Quarantined Chinese town reopens after plague death

A dead marmot is reportedly to blame for a recent outbreak of the bubonic plague in the town of Yumen, in the northwestern province of Gansu in China. (File: AAP)

A Chinese town sealed off after a man died of plague has re-opened after authorities found no further cases of the illness. A dead marmot is reportedly to blame for the outbreak.

A Chinese town sealed off after a man died of plague re-opened on Thursday after authorities found no further cases of the illness, state media said.

Authorities barred 30,000 people living in Yumen in the northwestern province of Gansu from leaving, while road blocks prevented others from entering, after a 38-year-old died from plague last week.

"We have not discovered any new plague cases," the state-run China News service cited Gansu's health bureau as saying.

"The city has enough rice, flour and oil to supply all its residents for up to one month," state broadcaster China Central Television (CCTV) added. 

"Local residents and those in quarantine are all in stable condition."

It added that authorities had exterminated rodents and fleas in designated quarantine zones, while 151 close contacts of the man had been kept in isolation for nine days without showing symptoms.

Reports said that earlier this month the victim had fed his dog with a dead marmot, a small furry animal similar to a squirrel. He chopped it up to feed his dog but developed a fever the same day. He was taken to hospital after his condition worsened and died last Wednesday.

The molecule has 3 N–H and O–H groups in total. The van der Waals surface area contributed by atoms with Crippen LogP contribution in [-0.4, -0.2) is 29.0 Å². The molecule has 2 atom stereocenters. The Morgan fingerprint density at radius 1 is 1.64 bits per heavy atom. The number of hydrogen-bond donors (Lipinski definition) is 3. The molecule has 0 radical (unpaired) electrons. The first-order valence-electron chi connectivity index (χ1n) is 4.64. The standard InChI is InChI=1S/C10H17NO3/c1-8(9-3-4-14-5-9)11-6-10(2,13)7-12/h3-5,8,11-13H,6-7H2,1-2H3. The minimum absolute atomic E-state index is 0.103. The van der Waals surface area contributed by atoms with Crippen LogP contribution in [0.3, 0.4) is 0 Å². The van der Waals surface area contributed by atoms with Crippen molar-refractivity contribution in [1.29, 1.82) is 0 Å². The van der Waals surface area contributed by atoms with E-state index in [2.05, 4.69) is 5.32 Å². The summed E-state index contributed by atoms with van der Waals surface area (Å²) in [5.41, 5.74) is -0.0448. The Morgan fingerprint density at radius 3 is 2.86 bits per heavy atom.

No further cases had been reported by Tuesday.

Black Death

Plague is categorised as a "Class A infectious disease" in China, a report by the official news agency Xinhua said, "the most serious under China's Law on the Prevention and Treatment of Infectious Diseases".

Bubonic plague is a bacterial infection best known for the "Black Death", a virulent epidemic of the disease that killed tens of millions of people in 14th century Europe.

A more recent pandemic, the Modern Plague, began in China in the 1860s and reached Hong Kong by 1894, the US Centers for Disease Control (CDC) says on its website.

"Over the next 20 years, it spread to port cities around the world by rats on steamships," it says. "The pandemic caused approximately 10 million deaths."

Primarily an animal illness, it is now extremely rare in humans.

Modern antibiotics are effective in treating plague, the CDC says, but without prompt treatment it can cause serious illness or death.

"Human plague infections continue to occur in the western United States, but significantly more cases occur in parts of Africa and Asia," it adds.

If diagnosed early, bubonic plague can be successfully treated with antibiotics, according to the World Health Organization, but in its pneumonic form it can be passed from person to person and is "one of the most deadly infectious diseases".

Cases occasionally emerge in China. A villager who found a dead marmot and ate it with other residents of Litang in Sichuan province, in the southwest, died of plague in September 2012, a newspaper run by the health ministry reported.

Source AFP

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